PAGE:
God, of course, has foreseen the coming of Hitler and Mother Teresa from all eternity. Mysteriously, he allowed the atrocities of Hitler to happen. While he didn’t will those atrocities, he did use them to bring out some good.

      This might not be a very satisfying answer, I know. The problem of evil is one of the hardest to figure out.

      Suffice it to say, though, that we still have free will. We aren’t predestined to do this or that in the sense that we are robots.

      Certainly God’s grace works in us to bring out good. Why some people seem to get more grace than other people, is part of the way God distributes his gifts. Again, there is a bit of a mystery to this. Still, there is a hierarchy built into the world; likewise there is a hierarchy in the way God distributes his gifts.

      I hope some of this helps.

      God bless,

      Father Edward McIlmail, LC
      Ask A Priest

      AskAPriest@rcspirituality.org

  2. If God is omnipotent(of a deity) having unlimited power; able to do anything.) he can see into our future from the moment we’re born to the moment we die. Doesn’t that mean our future is predetermined and whatever we do God already saw? That means our free will is only an illusion and we are just playing out what God already saw (Gods plan). Or do we have a choice to make our own future and whatever the outcome may be God will change his mind and say “that’s what i meant.”
    My second question is if God is omnipotent can see his own future? In that case wouldn’t he know his own future and his own actions and there for he doesn’t have free will? If so what drives God to be God. He can have everything but then again wanting is a human quality God doesn’t poses.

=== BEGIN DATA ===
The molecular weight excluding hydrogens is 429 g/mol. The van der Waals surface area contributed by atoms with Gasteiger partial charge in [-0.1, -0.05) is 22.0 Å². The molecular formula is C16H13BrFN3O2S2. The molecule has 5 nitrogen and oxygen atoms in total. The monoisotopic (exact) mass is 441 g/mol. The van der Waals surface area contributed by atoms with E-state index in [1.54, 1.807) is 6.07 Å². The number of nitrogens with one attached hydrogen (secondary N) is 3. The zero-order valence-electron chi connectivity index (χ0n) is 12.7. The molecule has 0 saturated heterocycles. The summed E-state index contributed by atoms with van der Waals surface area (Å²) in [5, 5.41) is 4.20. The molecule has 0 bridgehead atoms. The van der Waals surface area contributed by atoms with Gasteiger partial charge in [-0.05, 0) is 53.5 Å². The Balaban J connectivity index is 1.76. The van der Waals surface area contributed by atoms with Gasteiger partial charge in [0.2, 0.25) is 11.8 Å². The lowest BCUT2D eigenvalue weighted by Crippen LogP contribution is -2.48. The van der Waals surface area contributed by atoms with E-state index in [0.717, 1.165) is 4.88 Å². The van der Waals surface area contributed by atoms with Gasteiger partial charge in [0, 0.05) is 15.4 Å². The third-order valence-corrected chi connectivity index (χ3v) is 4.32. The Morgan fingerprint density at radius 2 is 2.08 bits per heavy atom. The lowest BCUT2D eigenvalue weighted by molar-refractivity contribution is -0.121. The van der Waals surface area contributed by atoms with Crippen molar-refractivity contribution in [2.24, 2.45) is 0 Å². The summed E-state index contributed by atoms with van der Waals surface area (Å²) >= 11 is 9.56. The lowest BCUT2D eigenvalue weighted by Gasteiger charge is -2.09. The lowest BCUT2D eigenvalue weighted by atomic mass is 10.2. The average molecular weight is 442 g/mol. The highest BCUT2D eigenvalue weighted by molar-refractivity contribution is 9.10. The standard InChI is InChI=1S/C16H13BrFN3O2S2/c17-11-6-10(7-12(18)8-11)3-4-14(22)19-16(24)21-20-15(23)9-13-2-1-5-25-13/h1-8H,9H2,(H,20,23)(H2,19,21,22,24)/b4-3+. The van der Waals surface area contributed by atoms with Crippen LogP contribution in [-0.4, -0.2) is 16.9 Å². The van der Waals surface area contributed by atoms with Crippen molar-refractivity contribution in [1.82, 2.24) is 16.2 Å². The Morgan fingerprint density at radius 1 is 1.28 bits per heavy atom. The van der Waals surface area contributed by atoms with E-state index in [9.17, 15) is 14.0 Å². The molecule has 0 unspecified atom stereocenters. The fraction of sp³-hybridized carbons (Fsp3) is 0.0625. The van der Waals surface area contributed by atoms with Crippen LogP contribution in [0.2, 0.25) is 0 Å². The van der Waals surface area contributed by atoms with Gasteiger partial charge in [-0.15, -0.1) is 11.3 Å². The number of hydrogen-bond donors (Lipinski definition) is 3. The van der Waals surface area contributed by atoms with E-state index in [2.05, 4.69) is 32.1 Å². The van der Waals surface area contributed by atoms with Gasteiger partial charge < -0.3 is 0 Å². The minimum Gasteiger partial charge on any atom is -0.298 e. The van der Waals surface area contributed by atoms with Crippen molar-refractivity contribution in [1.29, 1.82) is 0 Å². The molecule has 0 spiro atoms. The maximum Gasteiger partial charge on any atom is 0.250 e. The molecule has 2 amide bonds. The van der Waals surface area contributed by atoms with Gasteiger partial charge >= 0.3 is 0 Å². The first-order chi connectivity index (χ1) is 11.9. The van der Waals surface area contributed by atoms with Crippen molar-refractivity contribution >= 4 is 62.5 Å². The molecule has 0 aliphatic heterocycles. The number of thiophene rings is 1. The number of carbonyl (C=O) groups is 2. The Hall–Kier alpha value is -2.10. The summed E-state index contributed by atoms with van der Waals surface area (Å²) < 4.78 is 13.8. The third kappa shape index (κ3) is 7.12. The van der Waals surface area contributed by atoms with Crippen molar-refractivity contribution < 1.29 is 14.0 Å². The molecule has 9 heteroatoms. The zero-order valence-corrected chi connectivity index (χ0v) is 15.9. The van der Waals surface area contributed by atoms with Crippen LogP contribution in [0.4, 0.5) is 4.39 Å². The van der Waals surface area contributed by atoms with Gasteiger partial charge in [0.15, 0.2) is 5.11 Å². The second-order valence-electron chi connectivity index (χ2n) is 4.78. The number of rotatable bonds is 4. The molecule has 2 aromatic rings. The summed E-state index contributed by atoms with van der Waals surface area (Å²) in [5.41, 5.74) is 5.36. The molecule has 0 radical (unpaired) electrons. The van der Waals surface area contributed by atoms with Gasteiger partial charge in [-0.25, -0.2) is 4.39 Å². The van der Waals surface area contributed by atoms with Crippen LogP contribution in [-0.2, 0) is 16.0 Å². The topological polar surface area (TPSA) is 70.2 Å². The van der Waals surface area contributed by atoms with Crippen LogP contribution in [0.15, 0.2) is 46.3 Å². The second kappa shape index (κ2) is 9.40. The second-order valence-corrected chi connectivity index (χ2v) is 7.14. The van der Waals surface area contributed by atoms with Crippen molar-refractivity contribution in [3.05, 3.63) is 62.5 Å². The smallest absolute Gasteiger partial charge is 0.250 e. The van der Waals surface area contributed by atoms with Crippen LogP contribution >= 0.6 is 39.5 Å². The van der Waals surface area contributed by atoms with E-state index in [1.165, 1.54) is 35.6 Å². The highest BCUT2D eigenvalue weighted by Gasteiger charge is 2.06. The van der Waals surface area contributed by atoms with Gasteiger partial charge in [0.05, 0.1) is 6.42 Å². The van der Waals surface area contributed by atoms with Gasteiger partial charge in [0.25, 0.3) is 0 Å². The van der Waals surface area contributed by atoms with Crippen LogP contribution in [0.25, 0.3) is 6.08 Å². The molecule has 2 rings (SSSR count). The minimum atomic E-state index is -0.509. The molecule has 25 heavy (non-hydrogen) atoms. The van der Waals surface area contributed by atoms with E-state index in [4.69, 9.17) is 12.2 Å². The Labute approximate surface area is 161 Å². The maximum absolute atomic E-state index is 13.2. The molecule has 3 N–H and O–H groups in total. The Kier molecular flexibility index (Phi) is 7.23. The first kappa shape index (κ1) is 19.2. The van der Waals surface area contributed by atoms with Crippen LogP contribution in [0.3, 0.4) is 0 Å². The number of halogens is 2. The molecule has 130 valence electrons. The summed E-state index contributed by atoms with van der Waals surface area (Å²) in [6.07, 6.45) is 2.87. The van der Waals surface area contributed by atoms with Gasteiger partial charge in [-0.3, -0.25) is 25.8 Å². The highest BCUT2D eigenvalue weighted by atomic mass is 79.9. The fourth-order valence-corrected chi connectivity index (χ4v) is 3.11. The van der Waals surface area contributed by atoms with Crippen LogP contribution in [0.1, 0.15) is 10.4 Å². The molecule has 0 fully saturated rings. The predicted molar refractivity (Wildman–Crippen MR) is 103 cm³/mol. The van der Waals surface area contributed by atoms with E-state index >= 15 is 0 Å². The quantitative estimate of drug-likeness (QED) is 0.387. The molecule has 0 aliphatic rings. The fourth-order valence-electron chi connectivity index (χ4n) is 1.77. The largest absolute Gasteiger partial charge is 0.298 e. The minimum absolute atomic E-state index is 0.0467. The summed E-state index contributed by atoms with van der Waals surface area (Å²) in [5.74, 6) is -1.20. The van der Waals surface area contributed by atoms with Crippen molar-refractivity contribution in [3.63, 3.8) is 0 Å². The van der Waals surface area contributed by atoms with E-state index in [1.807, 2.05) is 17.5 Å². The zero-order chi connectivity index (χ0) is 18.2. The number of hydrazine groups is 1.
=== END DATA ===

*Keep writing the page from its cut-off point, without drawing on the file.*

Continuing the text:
1. Dear Joshua,

      Thanks for your note. My analogy about “Star Wars” was strictly about your foreknowledge of the ending; the movie will end the same way each time you see, but not because of your foreknowledge.

      But let’s shift to the Almighty.

      Let’s just say that God, who sees everything, has already decided ahead of time the kinds of graces he will give us.

      Some people will freely choose to reject those graces. God foresees that, but that doesn’t mean people are forced to reject him. That wouldn’t make sense, since that would imply God’s foreknowledge is forcing people to sin. If they had no free will, they couldn’t sin.

      But we do know that hell is a possibility, which implies free will, since only people who freely reject God end up there.

      Again, remember God is outside of time. He sees everything at once. But seeing everything doesn’t take away the free will that he has given us.

      For more reading, see the Catholic Answers piece at https://www.catholic.com/index.php/qa/why-gods-foreknowledge-doesnt-negate-free-will.

      God bless,

      Fr. Edward McIlmail, LC

  3. Can God take away our free will if he ask him?because jesus once said whatever we ask in his father will grant it!sometimes i endup doing something i dont want to do and i know its sinful!our free will might always lead us to sin !2 years ago i almost died but God saved me ever since i have been trying to follow the part of our lord jesus because hell is horrible but nomatter what i do eventually i comit sin then i feel burden in my heart and after i confess my sins i feel this peace in my heart!i love God and i dont want to disobey him,that was reason i askedif he could take away this free will and take control of my life so i make the right decisions!any advice will help.

  4. The car sliding on ice doesn’t help your claim. It actually is a detriment. You see, the car isn’t necessarily going to hit the tree. You don’t actually have foreknowledge of the event. You are making a prediction. God, however, is not making predictions. He knows everything that will happen. He makes everything happen, whether in the moment changes or whether he started it all in the beginning. Therefore there cannot be free will as God himself has set us down a deterministic path that our free will and predictions cannot stop or change.